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Yep

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Published by Man Jian
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Published by: Man Jian on Feb 03, 2013
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02/03/2013

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Homonationalism: "Collusion between homosexuality and American nationalism that is generated both by national rhetorics of patriotic inclusion and

by gay queer subjects." (Puar, Terrorist Assemblages, 39)
 Homonormativity: A politics of liberation through individual inclusion in heteronormative institutions that does not challenge the heteronormativity of the systems themselves. Pinkwashing: Using rights protections for one group to conceal rights abuses against another group

Enloe (2005) ‘How do they militarise a can of soup?’ “Militarisation never is simply about joining a military. It is a far more subtle process. And it sprawls over far more of the gendered social landscape than merely those peaks clearly painted a tell-tale khaki” (2) “militarisation does not make us pay more attention to people inside the military” “people can become militarised in their thinking, in how they live their daily lives, in what they aspire to for their children” “in its everyday forms it scarcely looks life threatening” (3) “even a gun can be militarised or unmilitarised” “militarisation of political dissent” (4) “rocks of misogyny and the whirlpools of militarism” (7) April 1915 – Pankhurst amongst those organising a demonstration for ‘women’s right to serve’ (8) 1915 – Jane Addams and Helena Swanwick created the pan-national Women’s International League for Peace & Freedom Corporate profits, family relations, collective attitudes (10) “Militarisation is a complex process, frequently a contested one” (11) “the outsider group campaigning to enter the military doesn’t become militarised; rather, the newly diversified military becomes democratised” (16)

“As long as you are sincere in what you say you haven’t got to know what you are talking about” – James Baldwin, 1986

Higonnet & Higonnet - ‘The Double Helix’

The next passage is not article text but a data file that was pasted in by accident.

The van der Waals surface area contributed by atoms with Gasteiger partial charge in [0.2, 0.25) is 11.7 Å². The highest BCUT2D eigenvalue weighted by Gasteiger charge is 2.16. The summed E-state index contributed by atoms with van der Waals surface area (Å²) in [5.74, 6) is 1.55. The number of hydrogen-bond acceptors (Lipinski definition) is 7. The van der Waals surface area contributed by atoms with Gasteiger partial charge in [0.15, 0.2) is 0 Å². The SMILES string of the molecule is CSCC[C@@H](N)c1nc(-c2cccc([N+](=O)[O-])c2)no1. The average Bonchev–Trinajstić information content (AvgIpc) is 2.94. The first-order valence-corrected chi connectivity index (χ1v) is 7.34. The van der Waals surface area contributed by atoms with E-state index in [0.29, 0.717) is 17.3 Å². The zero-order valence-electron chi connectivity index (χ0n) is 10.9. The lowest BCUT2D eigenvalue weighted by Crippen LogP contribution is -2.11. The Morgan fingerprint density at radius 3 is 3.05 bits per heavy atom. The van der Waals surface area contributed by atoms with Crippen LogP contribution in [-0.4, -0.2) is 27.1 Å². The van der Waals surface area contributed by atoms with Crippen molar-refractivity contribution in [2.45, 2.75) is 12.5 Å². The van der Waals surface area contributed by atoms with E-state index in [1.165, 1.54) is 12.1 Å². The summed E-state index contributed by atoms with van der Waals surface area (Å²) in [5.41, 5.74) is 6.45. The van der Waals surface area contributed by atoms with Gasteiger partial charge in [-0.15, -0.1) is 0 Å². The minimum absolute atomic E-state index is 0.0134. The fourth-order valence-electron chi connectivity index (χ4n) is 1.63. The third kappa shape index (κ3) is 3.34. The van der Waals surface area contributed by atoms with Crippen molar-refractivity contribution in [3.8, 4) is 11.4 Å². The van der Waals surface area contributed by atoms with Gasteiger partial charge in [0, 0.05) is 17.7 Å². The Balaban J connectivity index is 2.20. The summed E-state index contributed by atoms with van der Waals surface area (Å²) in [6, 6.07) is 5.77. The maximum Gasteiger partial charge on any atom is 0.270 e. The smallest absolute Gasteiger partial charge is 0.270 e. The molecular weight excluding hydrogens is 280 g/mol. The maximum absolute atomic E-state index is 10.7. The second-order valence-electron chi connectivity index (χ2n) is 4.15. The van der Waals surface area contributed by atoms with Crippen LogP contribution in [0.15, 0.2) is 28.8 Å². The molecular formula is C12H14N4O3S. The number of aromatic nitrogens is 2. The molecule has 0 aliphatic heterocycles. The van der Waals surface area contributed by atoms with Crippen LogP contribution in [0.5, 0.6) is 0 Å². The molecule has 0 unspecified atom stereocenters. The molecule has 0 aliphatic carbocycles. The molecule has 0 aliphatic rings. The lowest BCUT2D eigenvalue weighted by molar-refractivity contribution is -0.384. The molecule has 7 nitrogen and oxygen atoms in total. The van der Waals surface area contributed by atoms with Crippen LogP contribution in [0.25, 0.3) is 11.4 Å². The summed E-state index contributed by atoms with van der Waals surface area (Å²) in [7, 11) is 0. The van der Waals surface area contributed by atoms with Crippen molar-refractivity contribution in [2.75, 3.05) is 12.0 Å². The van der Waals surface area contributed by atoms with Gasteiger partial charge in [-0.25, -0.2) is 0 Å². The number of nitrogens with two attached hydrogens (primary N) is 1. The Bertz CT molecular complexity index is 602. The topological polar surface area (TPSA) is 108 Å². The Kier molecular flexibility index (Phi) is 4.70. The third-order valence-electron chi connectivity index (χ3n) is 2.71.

circulated across the world” (120) women’s rationale for suffrage did not rely upon the notion of a civilised nation – in Latin America the idea was challenged that you had to reach a certain level of civilisation before women could have equality. ‘Women’s sufferage and the standards of civilisation’ “Notions of suffrage as progress.. the picture is different” (40) ‘festival of feminine misrule’ (43) “In order to break out of the double helix. however. woman is generally understood as Other” (38) “women’s involvement in the war… so often understood to be a passive victim without responsibility for constructing the relationship” (39) Hause argues that ‘nationalist pressures silenced the French feminist movement’. especially that of women” (45) “When war is understood as an ideological struggle rather than strictly a physical or diplomatc event… we redefine its temporal limits(46) Ann Towns.. to favour solidarity “Once their military presence is institutionalised. war itself is eroticised. Eurocentricism was challenged within international suffrage movements . rather it is the security of the nation that is being prioritised (36) “sexual acts become political.“feminists in several countries confidently predicted during the First World War that women’s contribution to their nation’s war effort would bring political gains” (33) specific gains were made including the vote in some countries but political adjustments were not accompanied by fundamental changes to the situation of women “In this social dance. we need to move beyond binary models of analysis. We need to hear the polyphony of historical experience. To some extent homeoerotic” (37) “in a relationship dominated by man. linking the political status of women to the advancement of the state. the woman appears too have taken a step forward as the partners change places – but in fact he is still leading her” (35) needs of the worker are not addressed. and more rejected the idea that suffrage was a European idea.

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